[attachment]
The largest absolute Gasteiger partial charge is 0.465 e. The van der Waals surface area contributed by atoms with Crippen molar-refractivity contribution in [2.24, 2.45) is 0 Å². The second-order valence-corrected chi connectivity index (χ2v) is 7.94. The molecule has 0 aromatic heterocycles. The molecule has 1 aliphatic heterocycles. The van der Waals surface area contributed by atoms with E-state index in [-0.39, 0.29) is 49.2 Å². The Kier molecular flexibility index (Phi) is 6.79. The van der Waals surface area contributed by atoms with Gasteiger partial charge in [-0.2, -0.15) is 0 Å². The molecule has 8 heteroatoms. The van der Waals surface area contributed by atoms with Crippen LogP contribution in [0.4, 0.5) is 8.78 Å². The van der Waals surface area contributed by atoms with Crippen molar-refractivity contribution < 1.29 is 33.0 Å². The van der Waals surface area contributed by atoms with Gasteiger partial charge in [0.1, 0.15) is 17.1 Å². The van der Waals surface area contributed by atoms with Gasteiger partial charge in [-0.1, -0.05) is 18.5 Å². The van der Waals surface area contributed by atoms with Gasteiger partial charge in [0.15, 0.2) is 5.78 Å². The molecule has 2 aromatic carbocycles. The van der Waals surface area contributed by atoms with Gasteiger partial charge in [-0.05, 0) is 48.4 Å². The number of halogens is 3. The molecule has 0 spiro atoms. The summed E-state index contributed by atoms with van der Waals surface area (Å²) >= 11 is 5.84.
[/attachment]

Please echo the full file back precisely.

The largest absolute Gasteiger partial charge is 0.465 e. The van der Waals surface area contributed by atoms with Crippen molar-refractivity contribution in [2.24, 2.45) is 0 Å². The second-order valence-corrected chi connectivity index (χ2v) is 7.94. The molecule has 0 aromatic heterocycles. The molecule has 1 aliphatic heterocycles. The van der Waals surface area contributed by atoms with E-state index in [-0.39, 0.29) is 49.2 Å². The Kier molecular flexibility index (Phi) is 6.79. The van der Waals surface area contributed by atoms with Gasteiger partial charge in [-0.2, -0.15) is 0 Å². The molecule has 8 heteroatoms. The van der Waals surface area contributed by atoms with Crippen LogP contribution in [0.4, 0.5) is 8.78 Å². The van der Waals surface area contributed by atoms with Crippen molar-refractivity contribution < 1.29 is 33.0 Å². The van der Waals surface area contributed by atoms with Gasteiger partial charge in [0.1, 0.15) is 17.1 Å². The van der Waals surface area contributed by atoms with Gasteiger partial charge in [-0.1, -0.05) is 18.5 Å². The van der Waals surface area contributed by atoms with Gasteiger partial charge in [0.15, 0.2) is 5.78 Å². The molecule has 2 aromatic carbocycles. The van der Waals surface area contributed by atoms with Gasteiger partial charge in [-0.05, 0) is 48.4 Å². The number of halogens is 3. The molecule has 0 spiro atoms. The summed E-state index contributed by atoms with van der Waals surface area (Å²) >= 11 is 5.84.